Lansing) today introduced Senate Bill 63 to establish an allowable level of
lead in drinking water at 10 ppb and to allow it to remain at 10 ppb (parts
per billion) until January 21, 2021, after which it would drop to 5 ppb. In
2016 the CDC lowered the acceptable level of lead in drinking water from 10
ppb to 5 ppb stating: "Experts now use a reference level of 5 micrograms per
deciliter to identify children with blood lead levels that are much higher
than most children's levels. This new level is based on the U.S. population
of children ages 1-5 years who are in the highest 2.5% of children when
tested for lead in their blood." The CDC also notes: "No safe blood lead
level in children has been identified." You can read the bill language here:
Doodle Honors Ed Roberts, Activist Leader of the Disability Rights Movement
Today’s Google Doodle pays tribute to Ed Roberts, an early leader of
the disability rights movement and co-founder of the World Institute on
Disability. After contracting Polio at age 14, the
disease left Roberts paralyzed from the neck down. In spite of spending the
rest of his life in a wheel chair and unable to breath without a respirator,
Roberts fought for his rights – starting in high school when he was told he
wouldn’t receive his diploma because he had failed to complete phys-ed and
driver’s ed requirements. Roberts petitioned his
school and was awarded his diploma. He went on to be the first University of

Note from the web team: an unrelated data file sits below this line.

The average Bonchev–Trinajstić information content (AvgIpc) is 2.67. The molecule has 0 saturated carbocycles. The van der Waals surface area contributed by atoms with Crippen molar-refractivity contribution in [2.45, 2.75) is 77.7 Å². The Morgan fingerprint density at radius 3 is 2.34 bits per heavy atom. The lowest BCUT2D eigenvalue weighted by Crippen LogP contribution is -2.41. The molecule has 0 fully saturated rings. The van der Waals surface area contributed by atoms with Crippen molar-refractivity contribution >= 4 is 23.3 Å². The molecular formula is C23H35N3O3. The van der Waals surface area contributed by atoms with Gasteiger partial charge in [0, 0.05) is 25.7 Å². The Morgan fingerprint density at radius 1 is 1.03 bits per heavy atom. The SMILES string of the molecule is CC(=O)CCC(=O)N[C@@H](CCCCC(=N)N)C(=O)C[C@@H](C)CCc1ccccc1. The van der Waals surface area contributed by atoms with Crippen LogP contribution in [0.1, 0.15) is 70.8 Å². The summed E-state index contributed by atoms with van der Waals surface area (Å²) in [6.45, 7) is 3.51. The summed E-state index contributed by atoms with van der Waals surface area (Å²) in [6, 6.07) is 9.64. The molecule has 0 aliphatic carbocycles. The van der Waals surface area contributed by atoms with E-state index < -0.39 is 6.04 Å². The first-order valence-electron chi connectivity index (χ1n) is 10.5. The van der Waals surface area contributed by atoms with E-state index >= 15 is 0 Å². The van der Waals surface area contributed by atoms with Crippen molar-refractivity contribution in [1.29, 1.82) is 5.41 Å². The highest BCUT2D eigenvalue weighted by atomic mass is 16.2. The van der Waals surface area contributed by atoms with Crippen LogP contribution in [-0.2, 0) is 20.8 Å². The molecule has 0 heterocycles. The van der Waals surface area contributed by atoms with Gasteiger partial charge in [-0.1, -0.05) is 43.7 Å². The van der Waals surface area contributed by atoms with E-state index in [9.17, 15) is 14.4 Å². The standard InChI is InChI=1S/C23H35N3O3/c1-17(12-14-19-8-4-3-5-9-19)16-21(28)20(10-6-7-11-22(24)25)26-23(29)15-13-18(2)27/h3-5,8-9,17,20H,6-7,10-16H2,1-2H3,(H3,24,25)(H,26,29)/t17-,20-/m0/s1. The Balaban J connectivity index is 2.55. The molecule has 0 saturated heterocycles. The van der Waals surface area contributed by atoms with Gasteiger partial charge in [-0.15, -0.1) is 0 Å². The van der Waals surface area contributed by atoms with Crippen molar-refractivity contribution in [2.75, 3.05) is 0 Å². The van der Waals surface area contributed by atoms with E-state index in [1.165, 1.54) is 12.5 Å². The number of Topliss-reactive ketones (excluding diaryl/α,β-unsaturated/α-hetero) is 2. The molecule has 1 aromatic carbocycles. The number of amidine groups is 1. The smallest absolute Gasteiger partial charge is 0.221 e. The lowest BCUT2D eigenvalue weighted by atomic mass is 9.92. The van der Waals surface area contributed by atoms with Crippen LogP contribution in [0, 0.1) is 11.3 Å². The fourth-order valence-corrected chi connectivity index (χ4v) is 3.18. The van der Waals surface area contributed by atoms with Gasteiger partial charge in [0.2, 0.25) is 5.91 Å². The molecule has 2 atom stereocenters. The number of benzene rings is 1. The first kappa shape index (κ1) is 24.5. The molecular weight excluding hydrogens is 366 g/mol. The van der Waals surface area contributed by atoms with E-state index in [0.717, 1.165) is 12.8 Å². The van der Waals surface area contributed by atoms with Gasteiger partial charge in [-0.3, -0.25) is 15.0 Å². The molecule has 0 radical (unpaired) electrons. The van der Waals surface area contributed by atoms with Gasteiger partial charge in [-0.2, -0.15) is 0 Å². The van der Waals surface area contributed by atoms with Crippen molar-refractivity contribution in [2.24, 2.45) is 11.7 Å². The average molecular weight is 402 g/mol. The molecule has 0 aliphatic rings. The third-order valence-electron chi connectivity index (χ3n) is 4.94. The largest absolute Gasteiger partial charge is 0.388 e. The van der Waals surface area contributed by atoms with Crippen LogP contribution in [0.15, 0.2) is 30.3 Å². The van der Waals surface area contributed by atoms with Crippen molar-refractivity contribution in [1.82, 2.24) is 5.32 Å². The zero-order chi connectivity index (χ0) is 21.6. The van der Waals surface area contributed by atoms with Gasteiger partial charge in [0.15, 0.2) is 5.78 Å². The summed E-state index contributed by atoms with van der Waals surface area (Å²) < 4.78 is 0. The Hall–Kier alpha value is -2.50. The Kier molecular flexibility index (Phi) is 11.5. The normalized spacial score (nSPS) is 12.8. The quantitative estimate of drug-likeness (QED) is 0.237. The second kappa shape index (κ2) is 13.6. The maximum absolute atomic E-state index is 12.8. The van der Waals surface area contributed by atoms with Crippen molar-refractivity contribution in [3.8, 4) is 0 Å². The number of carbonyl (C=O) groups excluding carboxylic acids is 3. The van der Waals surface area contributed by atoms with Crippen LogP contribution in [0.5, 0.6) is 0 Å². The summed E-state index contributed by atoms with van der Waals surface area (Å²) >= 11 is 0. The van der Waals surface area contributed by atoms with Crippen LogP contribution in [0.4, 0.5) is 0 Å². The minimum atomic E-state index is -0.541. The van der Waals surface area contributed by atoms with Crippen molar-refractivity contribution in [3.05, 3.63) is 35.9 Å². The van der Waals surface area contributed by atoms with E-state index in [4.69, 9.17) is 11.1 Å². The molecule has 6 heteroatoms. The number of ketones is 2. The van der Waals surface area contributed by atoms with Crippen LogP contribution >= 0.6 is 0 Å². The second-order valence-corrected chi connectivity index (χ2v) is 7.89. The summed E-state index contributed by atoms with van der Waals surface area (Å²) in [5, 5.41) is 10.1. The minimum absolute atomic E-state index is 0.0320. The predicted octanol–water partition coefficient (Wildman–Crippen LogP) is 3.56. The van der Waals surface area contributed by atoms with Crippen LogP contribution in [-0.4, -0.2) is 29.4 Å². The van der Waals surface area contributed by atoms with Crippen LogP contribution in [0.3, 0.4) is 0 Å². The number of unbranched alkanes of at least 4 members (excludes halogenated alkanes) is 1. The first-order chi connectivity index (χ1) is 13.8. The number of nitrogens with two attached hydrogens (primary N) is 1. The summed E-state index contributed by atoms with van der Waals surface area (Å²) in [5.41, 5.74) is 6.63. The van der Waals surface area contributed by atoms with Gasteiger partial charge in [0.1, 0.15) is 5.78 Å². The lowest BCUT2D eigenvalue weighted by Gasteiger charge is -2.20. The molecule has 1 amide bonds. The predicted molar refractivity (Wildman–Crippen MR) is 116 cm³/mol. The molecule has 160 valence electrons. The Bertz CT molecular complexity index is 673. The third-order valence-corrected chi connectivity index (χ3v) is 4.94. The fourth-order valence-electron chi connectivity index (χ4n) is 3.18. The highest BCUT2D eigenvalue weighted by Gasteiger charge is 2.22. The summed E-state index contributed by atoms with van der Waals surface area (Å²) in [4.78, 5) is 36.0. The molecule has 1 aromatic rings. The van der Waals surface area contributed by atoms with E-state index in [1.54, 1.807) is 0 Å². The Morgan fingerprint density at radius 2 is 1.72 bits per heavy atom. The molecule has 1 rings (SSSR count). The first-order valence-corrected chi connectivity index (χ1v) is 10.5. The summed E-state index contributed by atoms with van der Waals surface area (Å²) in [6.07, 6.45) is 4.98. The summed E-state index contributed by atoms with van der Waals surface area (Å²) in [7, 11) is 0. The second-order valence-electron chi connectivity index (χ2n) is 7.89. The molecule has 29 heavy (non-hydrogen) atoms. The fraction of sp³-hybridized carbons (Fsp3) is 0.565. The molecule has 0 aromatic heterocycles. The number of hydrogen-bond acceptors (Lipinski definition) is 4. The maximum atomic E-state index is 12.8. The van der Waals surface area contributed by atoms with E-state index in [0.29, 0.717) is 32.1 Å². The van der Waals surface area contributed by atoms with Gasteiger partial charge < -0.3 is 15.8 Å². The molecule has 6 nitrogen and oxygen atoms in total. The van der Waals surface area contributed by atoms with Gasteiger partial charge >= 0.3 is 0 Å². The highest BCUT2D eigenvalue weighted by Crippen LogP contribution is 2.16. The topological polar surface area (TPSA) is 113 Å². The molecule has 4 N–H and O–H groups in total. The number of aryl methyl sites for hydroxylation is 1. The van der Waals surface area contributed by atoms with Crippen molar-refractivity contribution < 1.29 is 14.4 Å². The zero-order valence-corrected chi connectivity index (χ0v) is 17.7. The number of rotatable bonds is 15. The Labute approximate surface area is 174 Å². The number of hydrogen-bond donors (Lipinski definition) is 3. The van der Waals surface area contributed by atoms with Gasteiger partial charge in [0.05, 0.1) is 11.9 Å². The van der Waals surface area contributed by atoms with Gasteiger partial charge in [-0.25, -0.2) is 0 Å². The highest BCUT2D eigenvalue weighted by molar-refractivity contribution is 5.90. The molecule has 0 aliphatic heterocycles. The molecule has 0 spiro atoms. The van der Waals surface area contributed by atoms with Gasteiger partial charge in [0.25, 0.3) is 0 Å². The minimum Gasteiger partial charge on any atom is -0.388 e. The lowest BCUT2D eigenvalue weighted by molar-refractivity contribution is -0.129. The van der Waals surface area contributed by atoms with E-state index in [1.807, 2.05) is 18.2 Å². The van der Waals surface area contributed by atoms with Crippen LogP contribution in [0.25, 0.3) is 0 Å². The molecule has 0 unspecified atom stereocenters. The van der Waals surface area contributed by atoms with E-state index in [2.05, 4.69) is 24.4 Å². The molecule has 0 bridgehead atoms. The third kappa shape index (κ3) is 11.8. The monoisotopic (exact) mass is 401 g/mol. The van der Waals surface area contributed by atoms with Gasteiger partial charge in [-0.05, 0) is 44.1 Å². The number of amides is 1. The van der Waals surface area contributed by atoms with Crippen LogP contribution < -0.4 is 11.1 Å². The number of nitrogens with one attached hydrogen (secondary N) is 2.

California Berkley student with severe disabilities.
The Google Doodle Blog on Roberts shared the following quote from
Roberts’ mother, Zona: “I watched Ed as he grew
from a sports-loving kid, through bleak days of hopelessness, into
self-acceptance of his physical limitations as he learned what was possible
for him to accomplish. His years at UCB were great ones as he both enjoyed
his college status and got in touch with his leadership qualities. He took
great pleasure in watching people with disabilities achieve greater
acceptance.” Among his accomplishments as a
disabilities rights actives, Roberts created the Physically Disabled
Students Program at his University. California Governor Jerry Brown named
him Director of the California Department of Vocational Rehabilitation in
1976. Seven years later, Roberts co-founded the World Institute on
Disability – a nonprofit focused on disability rights policies, research and
consulting. Marking what would have been Roberts’
78th birthday, the doodle leads to a search for “Ed Roberts activist” and is
being displayed on Google’s U.S. homepage.
Where are the Top-ranked Schools in Michigan?
If you wanted to map the top-ranked schools in Michigan, you'd find a
heavy concentration of dots in one area of the state. To
find out what color your school received, and what it means, go to
click on "dashboards and accountability scorecard," then
"accountability scorecard" near the top of the screen.
D Deficiency During Pregnancy Raises Your Child’s Risk for Autism
There has been a dramatic and concerning increase in the rates of
autism spectrum disorder (ASD) over the last 30 years and experts believe
the rates will continue to increase. When I was in medical school more than
35 years ago, the incidence of autism was 1 in 10,000. According to a 2013
report by the U.S. Department of Health and Human Services (DHHS) and the
CDC, data collected from the 2007 and 2011–2012
National Survey of Children's Health suggested 1 in 50 children between the
ages of 6 and 17 had ASD. In April, 2016, the CDC reported an ASD rate of 1
in 68. However, that rate is only based on 8-year-olds in 11 states
(Arkansas, Arizona, Colorado, Georgia, Maryland, Missouri, New Jersey, North